11. For many years I had camera insurance as well as public liability - PL is about the cheapest insurance you can buy considering the amount it covers you for - last time IIRC was about £60 for many millions in cover...... better value than camera insurance. I needed cover for shooting high-end houses plus a few other shoots, so it was a no brainer. The value of camera only insurance really depends on what you are going to do with your camera kit and how easily you can afford to replace if things go wrong. Personally I can live without insurance on my kit these days. Car insurance
  12. https://uk.trustpilot.com/review/www.copytrack.com Interesting background from Harry Smiths (if accurate).
  13. Betty, as you know whilst we have an iMac, I'm not a fan but my other half's iMac was playing up, have you moved as many files as possible off the machine....especially from the desktop. That will slow the machine down as much as the updates. We cleared the desktop and got the rubbish moved to an external drive, ran some 'cleaners' and it's much better (obviously not as good as a new machine but not bad). https://macpaw.com/how-to/reduce-memory-usage-on-mac I would say you are OTT on the graphics card - you are looking at buying a very serious card (my CGI machine is 5
  14. I've just sold a Canon FP-100 which may have done what you need - they come up on eBay.
  15. If I think too hard about the good old days, I'm afraid I will have to shed a tear or two.... lots of money for relatively little work i.e Early/mid 1990s.... net stock sales paid via cheque...remember those...
  16. Hi You need to understand better the demand for images. You have shot a boy with a scooter, that's quite a limited market (play basically) and done it in a very undynamic way. Shoots could be a little more high key. Same shoot with a businessman/woman on the scooter commuting to work....you are marketing for business, work, environmental issues....a whole load of markets with far more potential than a kid with a scooter. Unless you shoot images aimed at the best selling or 'on trend' markets, you will sell conderably less imagery. You need to plan out any mo
  17. https://discussion.alamy.com/search/?q=Discoverability&quick=1
  18. You cannot compare RM agencies (even if RM/RF) with the vending machine that is microstock. At traditional/'macro' agencies, the actual useage needed to be factored in to the price for a licence. You wouldn't have been happy years ago to see your image used for a cover shot when initially the publisher was going to use it for an 1/8th of a page interior but changed their mind during the comping process. Now with micro you would get paid the same for a dl, not in what was the world of stock. So publishers paid on publication, not on download....download of course didn't exist....they scanned s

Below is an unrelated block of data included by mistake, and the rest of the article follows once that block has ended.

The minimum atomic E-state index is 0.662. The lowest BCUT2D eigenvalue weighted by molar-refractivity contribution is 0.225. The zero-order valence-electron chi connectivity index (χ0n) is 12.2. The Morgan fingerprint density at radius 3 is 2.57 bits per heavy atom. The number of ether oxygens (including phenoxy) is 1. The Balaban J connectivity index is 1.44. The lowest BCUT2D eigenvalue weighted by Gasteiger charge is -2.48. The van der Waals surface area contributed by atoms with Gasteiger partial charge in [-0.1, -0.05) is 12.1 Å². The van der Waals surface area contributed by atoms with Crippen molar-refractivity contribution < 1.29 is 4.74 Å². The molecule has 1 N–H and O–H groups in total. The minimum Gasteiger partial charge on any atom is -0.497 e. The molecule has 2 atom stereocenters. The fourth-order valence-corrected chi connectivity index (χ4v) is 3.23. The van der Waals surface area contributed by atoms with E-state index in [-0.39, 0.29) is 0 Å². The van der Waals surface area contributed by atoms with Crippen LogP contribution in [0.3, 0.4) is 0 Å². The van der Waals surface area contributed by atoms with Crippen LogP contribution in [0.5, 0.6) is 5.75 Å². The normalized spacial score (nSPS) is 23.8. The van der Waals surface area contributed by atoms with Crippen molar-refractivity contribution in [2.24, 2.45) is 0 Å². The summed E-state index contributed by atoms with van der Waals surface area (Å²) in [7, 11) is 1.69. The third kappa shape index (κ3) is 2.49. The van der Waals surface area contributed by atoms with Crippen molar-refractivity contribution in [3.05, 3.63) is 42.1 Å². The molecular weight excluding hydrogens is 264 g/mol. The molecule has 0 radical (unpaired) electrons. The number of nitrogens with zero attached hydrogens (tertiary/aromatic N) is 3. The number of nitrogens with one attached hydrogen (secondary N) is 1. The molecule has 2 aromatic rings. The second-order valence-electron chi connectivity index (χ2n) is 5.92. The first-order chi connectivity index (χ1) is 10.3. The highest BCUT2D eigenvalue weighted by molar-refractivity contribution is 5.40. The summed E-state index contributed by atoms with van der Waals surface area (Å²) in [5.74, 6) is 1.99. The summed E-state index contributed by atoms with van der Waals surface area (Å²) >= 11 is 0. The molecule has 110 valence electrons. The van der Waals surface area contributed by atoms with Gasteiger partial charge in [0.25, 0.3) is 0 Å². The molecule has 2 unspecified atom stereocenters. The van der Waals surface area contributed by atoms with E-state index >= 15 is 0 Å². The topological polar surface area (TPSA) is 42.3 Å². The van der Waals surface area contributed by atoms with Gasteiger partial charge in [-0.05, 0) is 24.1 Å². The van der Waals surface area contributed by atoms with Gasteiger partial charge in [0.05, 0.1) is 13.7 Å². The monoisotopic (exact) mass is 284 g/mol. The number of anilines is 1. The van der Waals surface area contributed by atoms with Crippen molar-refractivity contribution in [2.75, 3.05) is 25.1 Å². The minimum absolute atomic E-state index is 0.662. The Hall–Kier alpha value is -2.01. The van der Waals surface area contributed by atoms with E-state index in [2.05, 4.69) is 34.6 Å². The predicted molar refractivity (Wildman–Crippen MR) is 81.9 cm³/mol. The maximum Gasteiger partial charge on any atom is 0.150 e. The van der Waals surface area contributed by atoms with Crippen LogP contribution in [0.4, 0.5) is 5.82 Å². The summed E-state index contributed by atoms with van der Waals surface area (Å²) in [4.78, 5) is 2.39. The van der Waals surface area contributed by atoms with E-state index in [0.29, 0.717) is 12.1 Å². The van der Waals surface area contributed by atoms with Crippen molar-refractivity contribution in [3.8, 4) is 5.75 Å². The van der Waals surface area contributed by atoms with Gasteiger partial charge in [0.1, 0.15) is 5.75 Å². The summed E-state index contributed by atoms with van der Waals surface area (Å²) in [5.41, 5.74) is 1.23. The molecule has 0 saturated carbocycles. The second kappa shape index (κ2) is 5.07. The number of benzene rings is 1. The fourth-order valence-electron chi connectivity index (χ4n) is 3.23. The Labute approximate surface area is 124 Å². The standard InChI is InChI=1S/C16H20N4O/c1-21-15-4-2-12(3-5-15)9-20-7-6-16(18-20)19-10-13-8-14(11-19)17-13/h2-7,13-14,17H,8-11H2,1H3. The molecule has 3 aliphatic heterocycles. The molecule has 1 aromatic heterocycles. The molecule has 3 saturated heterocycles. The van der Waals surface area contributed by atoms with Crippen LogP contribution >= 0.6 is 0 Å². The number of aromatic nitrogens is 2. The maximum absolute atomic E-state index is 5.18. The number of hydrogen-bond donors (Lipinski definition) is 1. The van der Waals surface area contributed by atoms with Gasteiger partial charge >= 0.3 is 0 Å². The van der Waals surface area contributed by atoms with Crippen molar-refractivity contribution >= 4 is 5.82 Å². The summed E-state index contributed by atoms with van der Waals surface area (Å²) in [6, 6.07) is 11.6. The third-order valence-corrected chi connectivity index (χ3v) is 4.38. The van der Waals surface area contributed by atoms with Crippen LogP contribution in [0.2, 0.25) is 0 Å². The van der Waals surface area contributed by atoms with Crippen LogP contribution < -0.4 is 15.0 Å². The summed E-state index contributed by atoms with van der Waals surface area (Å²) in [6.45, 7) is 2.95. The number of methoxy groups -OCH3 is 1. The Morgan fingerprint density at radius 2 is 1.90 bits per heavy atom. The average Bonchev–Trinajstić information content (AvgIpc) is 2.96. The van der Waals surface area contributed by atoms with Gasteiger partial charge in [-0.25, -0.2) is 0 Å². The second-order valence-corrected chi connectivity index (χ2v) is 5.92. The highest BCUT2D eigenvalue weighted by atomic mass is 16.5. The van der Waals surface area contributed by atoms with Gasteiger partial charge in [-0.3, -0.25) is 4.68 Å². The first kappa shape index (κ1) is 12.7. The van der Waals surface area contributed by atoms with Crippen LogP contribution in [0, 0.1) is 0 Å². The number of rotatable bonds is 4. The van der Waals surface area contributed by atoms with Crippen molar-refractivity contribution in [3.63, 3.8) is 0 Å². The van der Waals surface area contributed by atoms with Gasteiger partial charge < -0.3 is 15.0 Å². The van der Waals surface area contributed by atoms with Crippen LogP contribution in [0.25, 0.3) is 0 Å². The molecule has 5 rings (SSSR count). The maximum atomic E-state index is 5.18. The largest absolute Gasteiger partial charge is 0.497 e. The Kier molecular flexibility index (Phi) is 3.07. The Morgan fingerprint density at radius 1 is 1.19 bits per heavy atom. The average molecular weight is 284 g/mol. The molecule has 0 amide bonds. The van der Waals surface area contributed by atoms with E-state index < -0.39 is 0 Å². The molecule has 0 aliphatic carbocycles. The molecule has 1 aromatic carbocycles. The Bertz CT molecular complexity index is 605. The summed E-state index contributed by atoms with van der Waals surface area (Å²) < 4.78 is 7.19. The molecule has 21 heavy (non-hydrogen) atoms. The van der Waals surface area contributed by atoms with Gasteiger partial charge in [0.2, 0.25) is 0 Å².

19. From the submission guidelines How to pass QC: There are a number of reasons why images might fail Have a read of our guide on how to pass QC to avoid them. Use a DSLR camera (or equivalent) Most point & shoot, bridge cameras and all mobile phones will struggle to pass our QC checks, you’ll need a camera with a good quality lens and large enough sensor. See our rough guide to digital cameras for more info. Basically no mobile phones - what's allowed on other sites is not relevent here. Alamy has a route for mobile phone images 'stockimo'.
  20. As mentioned already, first submission has to be three images. Rendered in Blender they will need to be jpegs AFAIK. I use Blender for 3D work and they will pass QC here as long as you render with a decent number of samples.
  21. Value is in the client's eye, not in yours. What I wrote was that the most expensive to produce genres of images are now mainly RF. That's business, lifestyle and concept. The cost of your travel is irrelevent to a client in stock. Plenty of people travel to remote areas for adventure holidays so that stock is not as valuable as it was twenty or thirty years ago. What you need to know is the type of client that wants to use what you produce and what type of license they prefer. This is all about what the client wants, not what the photographer wants. You can research trends via t